Businesses collect and evaluate vast amounts of customer data to better understand their market, identify opportunities for growth, personalize marketing campaigns, and improve their products and services. However, consumers have become increasingly wary about how much of their data is being collected and how that data is being used.
In a recent KPMG survey of U.S. consumers, 86 percent said data privacy is a growing concern for them, and 88 percent said corporations should provide more transparency about their data protection processes. Other studies suggest those concerns are entirely justified.
More than 15 billion password and username combinations — more than two for every person on the planet — are now in circulation in cybercriminal marketplaces such as the dark web, according to research from Digital Shadows. That’s roughly a 300 percent increase since 2018.
To regain customer trust, companies should take steps to demonstrate compliance with data privacy legislation such as the two-year-old California Consumer Privacy Act (CCPA). The act, which went into effect on Jan. 1, 2020, places significant limitations on the collection and use of a consumer’s personal information, and it gives consumers more control over how their personal information is used.
Although the CCPA is state legislation, it has global reach. It applies to any business that collects data from California residents — regardless of where the business is physically located. In the absence of federal data privacy protections, several other states have followed the California model. Virginia, Indiana, Wisconsin and Colorado have enacted data privacy laws, and at least 38 other states introduced consumer privacy legislation in 2021 including Delaware.
Although there are variations from state to state, these bills all tend to emulate the California law’s establishment of a series of consumer rights. The CCPA specifically gives consumers the following rights:
• The right to know. Businesses are obligated to inform customers upfront that their personal information is being collected, what categories of information they are collecting and the purpose of the collection.
• The right to disclosure. Upon receipt of a verifiable request from a customer, businesses must disclose what personal information they have collected on them in the previous 12 months.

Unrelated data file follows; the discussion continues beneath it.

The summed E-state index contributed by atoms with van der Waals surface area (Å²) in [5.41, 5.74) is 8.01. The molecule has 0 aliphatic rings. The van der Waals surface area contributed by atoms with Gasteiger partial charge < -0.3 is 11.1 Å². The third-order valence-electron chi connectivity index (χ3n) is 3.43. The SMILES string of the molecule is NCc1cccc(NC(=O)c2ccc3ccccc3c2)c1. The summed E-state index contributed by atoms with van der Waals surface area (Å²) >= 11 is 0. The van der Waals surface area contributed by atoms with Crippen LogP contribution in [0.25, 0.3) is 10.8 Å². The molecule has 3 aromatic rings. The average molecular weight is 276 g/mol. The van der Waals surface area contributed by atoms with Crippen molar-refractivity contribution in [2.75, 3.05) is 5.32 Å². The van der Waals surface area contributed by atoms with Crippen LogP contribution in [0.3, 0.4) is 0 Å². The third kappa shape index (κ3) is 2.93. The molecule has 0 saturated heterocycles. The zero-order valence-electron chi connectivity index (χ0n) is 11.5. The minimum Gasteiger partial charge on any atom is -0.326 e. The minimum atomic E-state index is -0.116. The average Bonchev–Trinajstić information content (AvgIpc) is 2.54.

• The right to be forgotten. Businesses must delete customers’ personal data upon request, although there are some exceptions.
• The right to opt-out. Consumers can ask businesses not to sell their personal information to third parties.
• The right to equal services and prices. A business may not discriminate against consumers who exercise their rights under the CCPA by denying goods or services or charging a different price or rate for them.
Failure to comply can result in fines of up to $7,500 per violation, which can quickly add up when you consider that data breaches typically involve tens of thousands of unique records. Beyond the fines, breaches can also result in civil lawsuits, lost customers and damaged reputation.
Of course, companies should not view data protection as just a way to avert negative consequences. It also creates important business benefits by building trust and loyalty with customers, mitigating losses from data breaches, improving efficiency and enhancing data analytics.
At SSD, we recognize that achieving and maintaining compliance with data privacy regulations can be a resource-intensive process, particularly for organizations with limited in-house staff and expertise. Our data protection experts can help you understand and comply with the myriad government and industry regulations that mandate data security and privacy. We can also manage your IT environment on an ongoing basis, applying encryption, authentication, identity management and data loss prevention solutions that protect sensitive data.
Give us a call at 302-472-2204 or schedule an appointment online to learn more about ensuring the privacy of your customer data.